Photo of Candlelight vigil for Orlando Shooting by Dennis Chong

Candlelight vigil to mourn for the 49 killed at the Orlando shooting

About 700 individuals turned up at Hong Lim Park on Tuesday evening to participate in a candle light vigil organised to show solidarity with the victims’ families and loved ones of the Orlando shooting.

On Sunday (12 June), a gunman entered Pulse, a gay nightclub in Orlando, Florida and carried out the deadliest shooting in US history. 49 was killed, with at least 53 injured and at least five still in “grave condition”.

This vigil follows other similar candlelight vigils and memorial gatherings held yesterday in different cities and countries around the world. The vigil was pushed back a day because the permit for Hong Lim Park cannot be applied on the day itself.

Organiser for the event, Nicholas Lim had decided to organise the candlelight vigil as he felt that people needed a space to come forth to share their feelings with others.  Lim is also the founder of GLBT Voices, a popular fanpage that touches on difficulties faced by the gay community and sharing of aspiring stories by gays and their families.

Lim said, “It was an emotional response to the outpouring of shock and grief not just by my friends but the readers of GLBT Voices. I felt that people needed a space to come and just be with one another, and try to make sense of why this happened. A lot of people who came up to me after the event said it was cathartic.”

Lim in his address to the crowd, said, “In Singapore we have absolutely no protection from any form of discrimination or even possible hate crimes committed in the future. But you know what, we, the LGBT community and our allies, we are used to discrimination. We are used to persecution and hatred. And we are still here. We are resilient. We won’t be cast aside. Look around you. Everyone here is a part of a family. We are your sons, your daughters, brothers and sisters, friends and co-workers.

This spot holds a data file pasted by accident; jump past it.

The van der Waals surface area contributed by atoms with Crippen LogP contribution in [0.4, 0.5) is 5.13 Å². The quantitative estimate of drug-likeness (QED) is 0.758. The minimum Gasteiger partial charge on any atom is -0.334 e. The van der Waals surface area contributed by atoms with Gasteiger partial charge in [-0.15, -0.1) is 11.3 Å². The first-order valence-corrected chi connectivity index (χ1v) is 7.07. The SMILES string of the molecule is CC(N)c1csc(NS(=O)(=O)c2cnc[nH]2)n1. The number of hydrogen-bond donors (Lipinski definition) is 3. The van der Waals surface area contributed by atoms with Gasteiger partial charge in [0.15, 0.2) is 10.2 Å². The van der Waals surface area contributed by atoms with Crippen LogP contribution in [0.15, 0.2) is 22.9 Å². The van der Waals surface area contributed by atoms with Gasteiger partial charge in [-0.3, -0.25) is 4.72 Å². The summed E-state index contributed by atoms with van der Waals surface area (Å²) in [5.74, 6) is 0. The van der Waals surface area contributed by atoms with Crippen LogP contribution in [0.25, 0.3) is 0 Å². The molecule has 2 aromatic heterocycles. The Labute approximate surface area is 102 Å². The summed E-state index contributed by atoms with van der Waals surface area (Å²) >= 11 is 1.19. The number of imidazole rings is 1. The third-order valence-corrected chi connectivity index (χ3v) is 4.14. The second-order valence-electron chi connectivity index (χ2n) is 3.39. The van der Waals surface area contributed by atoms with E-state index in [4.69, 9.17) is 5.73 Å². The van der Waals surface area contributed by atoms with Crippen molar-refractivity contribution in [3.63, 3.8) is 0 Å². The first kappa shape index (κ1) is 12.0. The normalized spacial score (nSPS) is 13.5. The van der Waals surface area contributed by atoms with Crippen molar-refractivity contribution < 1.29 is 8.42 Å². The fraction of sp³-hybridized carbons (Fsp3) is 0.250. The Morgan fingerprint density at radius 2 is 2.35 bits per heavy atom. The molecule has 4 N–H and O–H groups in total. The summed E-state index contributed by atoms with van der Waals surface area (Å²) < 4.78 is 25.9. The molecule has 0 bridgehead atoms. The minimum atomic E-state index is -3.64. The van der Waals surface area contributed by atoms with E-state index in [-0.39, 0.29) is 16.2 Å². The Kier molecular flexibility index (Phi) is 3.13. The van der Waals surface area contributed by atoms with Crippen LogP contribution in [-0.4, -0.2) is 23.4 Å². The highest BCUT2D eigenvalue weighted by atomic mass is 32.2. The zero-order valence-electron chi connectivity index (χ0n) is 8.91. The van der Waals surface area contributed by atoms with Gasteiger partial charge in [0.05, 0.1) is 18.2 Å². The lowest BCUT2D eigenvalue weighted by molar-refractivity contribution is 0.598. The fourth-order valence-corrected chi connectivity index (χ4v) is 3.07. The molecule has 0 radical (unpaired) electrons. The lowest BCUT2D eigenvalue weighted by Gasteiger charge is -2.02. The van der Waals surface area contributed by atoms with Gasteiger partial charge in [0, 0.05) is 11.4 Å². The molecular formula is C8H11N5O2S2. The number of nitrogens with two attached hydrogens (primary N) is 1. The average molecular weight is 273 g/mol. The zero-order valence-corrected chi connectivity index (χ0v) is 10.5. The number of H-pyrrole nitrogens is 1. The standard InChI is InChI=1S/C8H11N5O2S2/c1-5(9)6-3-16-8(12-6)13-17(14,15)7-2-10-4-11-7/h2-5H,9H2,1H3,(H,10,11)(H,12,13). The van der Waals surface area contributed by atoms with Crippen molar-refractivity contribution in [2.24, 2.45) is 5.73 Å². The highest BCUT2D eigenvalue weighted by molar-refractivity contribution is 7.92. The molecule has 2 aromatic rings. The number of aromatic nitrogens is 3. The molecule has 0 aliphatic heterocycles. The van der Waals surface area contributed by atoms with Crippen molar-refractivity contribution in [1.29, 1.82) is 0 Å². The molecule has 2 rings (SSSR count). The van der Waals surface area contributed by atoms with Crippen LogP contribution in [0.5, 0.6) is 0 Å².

Tonight we hope that from this ugly tragedy, people start to realise the consequences of hate. We hope that they realise just as they have the right to their beliefs, we have the right to lead our lives free of fear, prejudice and oppression. We hope that in the aftermath of this incident, governments and world leaders would come together and agree that this can no longer happen again. We should not lose another life to mindless hate. Because the murdered victims deserve better. The LGBT community deserve better. The human race deserves better.”

At the end of his speech, Lim read out the names of all the 49 victims of the horrific shooting.

Pastor Miak Siew of Free Community Church, “spoke” through Lim as last minute registration for speakers has been disallowed by National Parks.

Pastor Siew “said“, “This is the time we respond to hate, not with hate, but with love. Even though we are angry. Even though the tears are streaming down our faces. Even though we are afraid. We respond not with hate, but with fierce love. We would be bolder to love even the ones who hate us. We will not run back to hide back in our closets.

This is a time to love even more passionately, to love our families – no matter how hard, how difficult, no matter if they have accepted us or not, to love our friends, to love our enemies. Because only love can overcome hate.”

heartshape candlelight
Photo by Zaihan Kariyani‎

Although it was originally planned to use actual candles for the vigil, but Lim was notified by the National Park yesterday that no open flame is allowed at the park. The participants improvised by using light-sticks and their mobile phones for the vigil and forming a heart with light-sticks on the field.

Apart from the symbolic ‘lighting”, songs are sung by the participants as part of the vigil.

One of the participant of the event, Garry Moss wrote on the Facebook event page, “Wanted to thank GLBT Voices and thank you Nicholas for organising this so quickly. Some of us in the community really needed this space and time to reflect and mourn, and the vigil gave us some comfort among the community. The strongest message taken away here is not to fight hatred with more hatred, but to fight it with overwhelming love.”

Lim estimates that there are around 400 individuals who turned up for the vigil. however, participants and media gives a higher figure of about 700 participants.